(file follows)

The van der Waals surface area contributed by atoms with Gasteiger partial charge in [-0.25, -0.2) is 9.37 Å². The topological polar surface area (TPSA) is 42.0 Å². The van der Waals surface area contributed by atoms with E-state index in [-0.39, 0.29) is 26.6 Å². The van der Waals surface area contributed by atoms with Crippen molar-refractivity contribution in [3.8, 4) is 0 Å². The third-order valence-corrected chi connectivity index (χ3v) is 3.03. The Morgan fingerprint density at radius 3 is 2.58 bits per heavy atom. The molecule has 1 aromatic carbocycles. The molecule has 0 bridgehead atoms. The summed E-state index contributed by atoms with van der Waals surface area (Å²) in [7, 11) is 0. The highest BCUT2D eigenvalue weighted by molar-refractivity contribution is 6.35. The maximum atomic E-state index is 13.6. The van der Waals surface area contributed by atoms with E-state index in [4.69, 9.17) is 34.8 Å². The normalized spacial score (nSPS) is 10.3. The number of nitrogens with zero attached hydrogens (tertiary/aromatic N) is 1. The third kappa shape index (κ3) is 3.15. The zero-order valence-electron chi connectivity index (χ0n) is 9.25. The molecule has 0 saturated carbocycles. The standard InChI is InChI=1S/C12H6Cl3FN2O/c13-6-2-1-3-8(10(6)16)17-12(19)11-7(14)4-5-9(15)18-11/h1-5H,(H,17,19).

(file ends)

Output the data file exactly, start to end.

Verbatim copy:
The van der Waals surface area contributed by atoms with Gasteiger partial charge in [-0.25, -0.2) is 9.37 Å². The topological polar surface area (TPSA) is 42.0 Å². The van der Waals surface area contributed by atoms with E-state index in [-0.39, 0.29) is 26.6 Å². The van der Waals surface area contributed by atoms with Crippen molar-refractivity contribution in [3.8, 4) is 0 Å². The third-order valence-corrected chi connectivity index (χ3v) is 3.03. The Morgan fingerprint density at radius 3 is 2.58 bits per heavy atom. The molecule has 1 aromatic carbocycles. The molecule has 0 bridgehead atoms. The summed E-state index contributed by atoms with van der Waals surface area (Å²) in [7, 11) is 0. The highest BCUT2D eigenvalue weighted by molar-refractivity contribution is 6.35. The maximum atomic E-state index is 13.6. The van der Waals surface area contributed by atoms with E-state index in [4.69, 9.17) is 34.8 Å². The normalized spacial score (nSPS) is 10.3. The number of nitrogens with zero attached hydrogens (tertiary/aromatic N) is 1. The third kappa shape index (κ3) is 3.15. The zero-order valence-electron chi connectivity index (χ0n) is 9.25. The molecule has 0 saturated carbocycles. The standard InChI is InChI=1S/C12H6Cl3FN2O/c13-6-2-1-3-8(10(6)16)17-12(19)11-7(14)4-5-9(15)18-11/h1-5H,(H,17,19).